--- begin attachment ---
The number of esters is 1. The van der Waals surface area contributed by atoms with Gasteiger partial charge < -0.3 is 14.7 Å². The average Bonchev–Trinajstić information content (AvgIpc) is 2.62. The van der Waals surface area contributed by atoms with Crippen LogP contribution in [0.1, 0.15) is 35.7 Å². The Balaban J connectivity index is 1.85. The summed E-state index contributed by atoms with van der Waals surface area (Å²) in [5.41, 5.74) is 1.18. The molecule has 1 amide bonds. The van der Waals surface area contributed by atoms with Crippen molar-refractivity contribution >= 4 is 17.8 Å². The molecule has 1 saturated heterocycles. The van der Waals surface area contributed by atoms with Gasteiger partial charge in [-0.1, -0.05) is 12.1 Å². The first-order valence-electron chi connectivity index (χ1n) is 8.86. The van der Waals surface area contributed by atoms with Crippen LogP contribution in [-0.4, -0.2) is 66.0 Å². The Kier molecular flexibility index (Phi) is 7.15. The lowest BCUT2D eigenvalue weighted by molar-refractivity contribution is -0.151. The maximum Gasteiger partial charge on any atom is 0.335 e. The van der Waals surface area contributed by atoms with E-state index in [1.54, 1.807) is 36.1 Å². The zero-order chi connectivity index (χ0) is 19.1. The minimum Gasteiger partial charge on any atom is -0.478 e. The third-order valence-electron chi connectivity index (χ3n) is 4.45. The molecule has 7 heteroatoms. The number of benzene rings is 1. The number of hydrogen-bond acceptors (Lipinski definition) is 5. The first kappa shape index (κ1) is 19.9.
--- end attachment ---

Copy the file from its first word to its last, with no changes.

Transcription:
The number of esters is 1. The van der Waals surface area contributed by atoms with Gasteiger partial charge < -0.3 is 14.7 Å². The average Bonchev–Trinajstić information content (AvgIpc) is 2.62. The van der Waals surface area contributed by atoms with Crippen LogP contribution in [0.1, 0.15) is 35.7 Å². The Balaban J connectivity index is 1.85. The summed E-state index contributed by atoms with van der Waals surface area (Å²) in [5.41, 5.74) is 1.18. The molecule has 1 amide bonds. The van der Waals surface area contributed by atoms with Crippen molar-refractivity contribution >= 4 is 17.8 Å². The molecule has 1 saturated heterocycles. The van der Waals surface area contributed by atoms with Gasteiger partial charge in [-0.1, -0.05) is 12.1 Å². The first-order valence-electron chi connectivity index (χ1n) is 8.86. The van der Waals surface area contributed by atoms with Crippen LogP contribution in [-0.4, -0.2) is 66.0 Å². The Kier molecular flexibility index (Phi) is 7.15. The lowest BCUT2D eigenvalue weighted by molar-refractivity contribution is -0.151. The maximum Gasteiger partial charge on any atom is 0.335 e. The van der Waals surface area contributed by atoms with E-state index in [1.54, 1.807) is 36.1 Å². The zero-order chi connectivity index (χ0) is 19.1. The minimum Gasteiger partial charge on any atom is -0.478 e. The third-order valence-electron chi connectivity index (χ3n) is 4.45. The molecule has 7 heteroatoms. The number of benzene rings is 1. The number of hydrogen-bond acceptors (Lipinski definition) is 5. The first kappa shape index (κ1) is 19.9.